“So, it’s a bit of a multitasking nightmare,” she says.

Terms of Consumption

“Take the Cake” has been brought to Dublin as part of a local series, organised by cultural producer and curator Julia Gelezova, titled “Terms of Consumption”.

Through her project, Gelezova has been exploring Irish cultural identity through the visual arts and its connection to food history and culture.

“Food had always been something I was passionate about but it was never something I really considered as a critical practice,” she says.

As a curator, she says, she had noticed that the two practices were overlapping more and more, with artists using food as a medium for expression.

Realising that, her vision for “Terms of Consumption” became a means through which to grapple with her own questions of a national identity, she says.

Born in Okha, a town in Sakhalin, an island in eastern Russia, Gelezova moved to Ireland at the age of nine.

“I consider myself Irish, because I grew up here,” she says. “So, I would have a lot of questions around the formation of my identity and what an Irish identity is.”

For “Terms of Consumption”, Gelezova says, she has chosen artists from a mix of backgrounds, wanting to see how they would connect with Irish culture and history.

In July 2021, in collaboration with PhotoIreland, Gelezova organised a show titled “Bite the Hand That Feeds You”, which reflected on social and global issues, such as hospitality, colonisation, hunger and overconsumption.

Among the artists on the bill was April Gertler, who Gelezova had hoped could produce an Irish version of “Take the Cake” during the exhibition’s month-long run.

“But it was still during Covid times,” Gelezova says. “So, we had to find a way to do it remotely.”

Gertler researched the concept of a national cake via Zoom, Gelezova says. The result was two podcast episodes, dwelling on what that answer might be.

An online series alone didn’t satisfy Gelezova, she says. “I thought it was a good opportunity to get April back to finish the project now.”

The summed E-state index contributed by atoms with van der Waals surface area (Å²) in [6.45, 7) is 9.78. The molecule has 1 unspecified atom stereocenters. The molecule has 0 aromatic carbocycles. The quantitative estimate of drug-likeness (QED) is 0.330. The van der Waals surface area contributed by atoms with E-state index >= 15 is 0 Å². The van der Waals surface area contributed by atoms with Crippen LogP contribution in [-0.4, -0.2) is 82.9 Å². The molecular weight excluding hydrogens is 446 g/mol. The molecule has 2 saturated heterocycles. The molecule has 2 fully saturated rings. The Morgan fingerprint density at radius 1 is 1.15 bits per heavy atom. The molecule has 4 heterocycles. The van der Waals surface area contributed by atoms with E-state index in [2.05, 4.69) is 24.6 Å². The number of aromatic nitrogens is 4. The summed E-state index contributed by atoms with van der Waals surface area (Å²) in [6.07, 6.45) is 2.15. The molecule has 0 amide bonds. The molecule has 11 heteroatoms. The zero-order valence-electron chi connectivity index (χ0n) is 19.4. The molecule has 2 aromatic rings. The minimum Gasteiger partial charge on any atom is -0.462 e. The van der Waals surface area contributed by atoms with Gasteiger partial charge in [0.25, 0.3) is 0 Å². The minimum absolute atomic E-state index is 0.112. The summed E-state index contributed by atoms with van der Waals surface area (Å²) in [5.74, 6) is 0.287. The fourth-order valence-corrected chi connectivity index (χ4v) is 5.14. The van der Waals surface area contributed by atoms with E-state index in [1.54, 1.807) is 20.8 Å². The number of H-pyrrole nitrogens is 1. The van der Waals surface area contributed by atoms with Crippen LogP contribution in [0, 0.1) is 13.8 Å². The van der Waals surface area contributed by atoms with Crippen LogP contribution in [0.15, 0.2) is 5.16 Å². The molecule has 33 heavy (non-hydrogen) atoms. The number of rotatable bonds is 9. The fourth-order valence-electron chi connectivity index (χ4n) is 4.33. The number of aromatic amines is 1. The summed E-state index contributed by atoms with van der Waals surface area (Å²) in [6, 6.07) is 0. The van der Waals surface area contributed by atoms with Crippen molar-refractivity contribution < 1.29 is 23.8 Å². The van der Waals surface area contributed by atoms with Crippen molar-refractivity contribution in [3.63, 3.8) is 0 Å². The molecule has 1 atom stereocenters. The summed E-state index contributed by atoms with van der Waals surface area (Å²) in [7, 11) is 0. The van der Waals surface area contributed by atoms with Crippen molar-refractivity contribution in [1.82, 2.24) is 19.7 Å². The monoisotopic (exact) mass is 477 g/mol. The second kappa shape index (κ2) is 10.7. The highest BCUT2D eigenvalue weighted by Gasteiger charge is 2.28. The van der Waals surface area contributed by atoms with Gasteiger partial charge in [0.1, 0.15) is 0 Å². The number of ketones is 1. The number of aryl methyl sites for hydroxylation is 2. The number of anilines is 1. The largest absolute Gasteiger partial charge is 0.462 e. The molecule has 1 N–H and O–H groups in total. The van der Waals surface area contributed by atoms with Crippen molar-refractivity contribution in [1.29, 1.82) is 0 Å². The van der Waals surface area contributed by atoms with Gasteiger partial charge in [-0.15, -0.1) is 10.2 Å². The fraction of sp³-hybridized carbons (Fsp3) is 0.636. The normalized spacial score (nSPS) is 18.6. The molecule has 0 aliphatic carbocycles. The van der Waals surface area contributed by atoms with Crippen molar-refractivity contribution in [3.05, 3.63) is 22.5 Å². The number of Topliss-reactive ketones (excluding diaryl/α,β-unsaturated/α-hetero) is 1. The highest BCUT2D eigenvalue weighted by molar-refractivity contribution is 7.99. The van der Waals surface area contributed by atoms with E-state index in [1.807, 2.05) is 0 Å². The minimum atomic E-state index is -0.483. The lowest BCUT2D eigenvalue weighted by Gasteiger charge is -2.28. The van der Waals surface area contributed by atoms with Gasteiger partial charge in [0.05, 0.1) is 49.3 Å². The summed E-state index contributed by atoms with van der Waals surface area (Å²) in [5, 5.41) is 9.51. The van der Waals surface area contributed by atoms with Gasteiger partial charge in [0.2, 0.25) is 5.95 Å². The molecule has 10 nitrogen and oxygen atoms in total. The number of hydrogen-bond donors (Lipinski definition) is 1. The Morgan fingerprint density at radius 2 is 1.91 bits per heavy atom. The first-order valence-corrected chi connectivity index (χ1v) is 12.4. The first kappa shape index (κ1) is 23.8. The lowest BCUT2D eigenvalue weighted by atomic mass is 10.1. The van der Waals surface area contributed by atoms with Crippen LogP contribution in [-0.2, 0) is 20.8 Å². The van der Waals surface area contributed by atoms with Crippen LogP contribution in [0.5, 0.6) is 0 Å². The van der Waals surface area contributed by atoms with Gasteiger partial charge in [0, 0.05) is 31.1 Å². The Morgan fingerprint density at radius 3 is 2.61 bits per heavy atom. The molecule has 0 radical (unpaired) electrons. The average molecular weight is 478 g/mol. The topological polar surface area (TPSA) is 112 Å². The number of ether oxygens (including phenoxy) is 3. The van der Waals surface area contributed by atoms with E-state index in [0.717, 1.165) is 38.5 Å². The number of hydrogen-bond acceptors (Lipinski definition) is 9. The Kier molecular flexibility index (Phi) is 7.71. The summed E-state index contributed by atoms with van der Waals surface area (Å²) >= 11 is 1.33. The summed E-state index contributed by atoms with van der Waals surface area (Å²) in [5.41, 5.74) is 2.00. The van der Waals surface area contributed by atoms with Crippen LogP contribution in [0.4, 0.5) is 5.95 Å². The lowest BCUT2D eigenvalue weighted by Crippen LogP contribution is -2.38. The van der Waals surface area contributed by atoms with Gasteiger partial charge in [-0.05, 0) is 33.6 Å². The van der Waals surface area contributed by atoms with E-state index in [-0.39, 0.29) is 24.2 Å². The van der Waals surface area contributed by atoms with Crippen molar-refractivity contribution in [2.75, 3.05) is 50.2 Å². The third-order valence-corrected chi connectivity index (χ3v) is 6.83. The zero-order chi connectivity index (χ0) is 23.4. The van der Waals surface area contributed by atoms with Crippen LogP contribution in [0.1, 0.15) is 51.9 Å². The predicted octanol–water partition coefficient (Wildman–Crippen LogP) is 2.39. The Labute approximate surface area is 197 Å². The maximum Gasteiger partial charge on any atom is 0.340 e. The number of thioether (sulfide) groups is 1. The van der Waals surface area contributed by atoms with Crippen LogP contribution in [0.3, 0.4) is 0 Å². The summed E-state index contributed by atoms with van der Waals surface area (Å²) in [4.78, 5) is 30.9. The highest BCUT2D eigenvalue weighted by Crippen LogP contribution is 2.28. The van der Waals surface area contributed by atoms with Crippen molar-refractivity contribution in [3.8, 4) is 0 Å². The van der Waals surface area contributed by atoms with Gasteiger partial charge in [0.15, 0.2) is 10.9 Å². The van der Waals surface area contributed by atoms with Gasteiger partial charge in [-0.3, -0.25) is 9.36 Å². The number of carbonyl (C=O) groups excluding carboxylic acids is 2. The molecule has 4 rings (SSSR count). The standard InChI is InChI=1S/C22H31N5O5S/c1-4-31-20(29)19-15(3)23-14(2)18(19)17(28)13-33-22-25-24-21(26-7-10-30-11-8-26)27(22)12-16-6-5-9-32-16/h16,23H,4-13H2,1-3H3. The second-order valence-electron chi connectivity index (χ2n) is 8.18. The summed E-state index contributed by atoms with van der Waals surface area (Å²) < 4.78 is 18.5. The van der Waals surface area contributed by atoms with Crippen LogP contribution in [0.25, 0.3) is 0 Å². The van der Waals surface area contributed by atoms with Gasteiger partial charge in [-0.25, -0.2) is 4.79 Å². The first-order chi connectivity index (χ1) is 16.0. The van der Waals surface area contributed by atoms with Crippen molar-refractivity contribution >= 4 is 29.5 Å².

Slices of Memory

In April 2022, Gertler travelled to Ireland to research soda bread. It was, during this visit, she says, that she tasted for the first time a loaf baked by someone else.

During the trip, she spoke with 32 people – artists and culinary experts – about their relationship with the bread.

The result is a book, Bread Banter, filled with personal anecdotes, handwritten recipes and sketches of the food.

Gertler wanted to see how many variations on the simple recipe she could find by talking with a wide range of people, she says.

Even though it has only four essential ingredients: flour, bicarbonate soda, buttermilk and salt.

“I’ve tried to tell people to be very loose with the idea of what a recipe could be.”

Artist Jennie Moran’s recipe has oats, Greek yoghurt, seeds, nuts and fruit. Her book entry discusses learning to bake soda bread while studying at the National College of Art and Design.

“It is nice to think about bread recipes being passed down through families,” Moran says. “It’s also a luxury.”

She herself didn’t have such a family tradition, she says. Her mother worked, and as an only child, Moran taught herself cooking after school.

In college, she learned to make soda bread. It was simple, she says, but easy to ruin during the mixing stage.

Each morning, she made two loaves for breakfast, and these, she served with seaweed and a boiled egg.

Gelezova, meanwhile, says she has no childhood memories of soda bread beyond seeing it stocked on supermarket shelves. Her own contribution to the book was a far more irreverent affair.

Instead of a recipe she wrote, “Google ‘best soda bread Dublin’”, recommending that the result should be served with wild garlic pesto, the garlic sourced from Phoenix Park.

The breads she grew up with were darker, denser and harder to source in Ireland, she says. As such, she fully grasps the rationale as to why soda bread could be classified as a cake.

“It’s very cake-like,” she says. “It’s sweet. It falls apart. It has that same crumble. That’s always been my impression.”

Michael Lanigan is a freelance journalist who covers arts and culture for Dublin Inquirer. His work also appears in Vice, Totally Dublin, TheJournal.ie and the Business Post. You can reach him at michael@dublininquirer.com.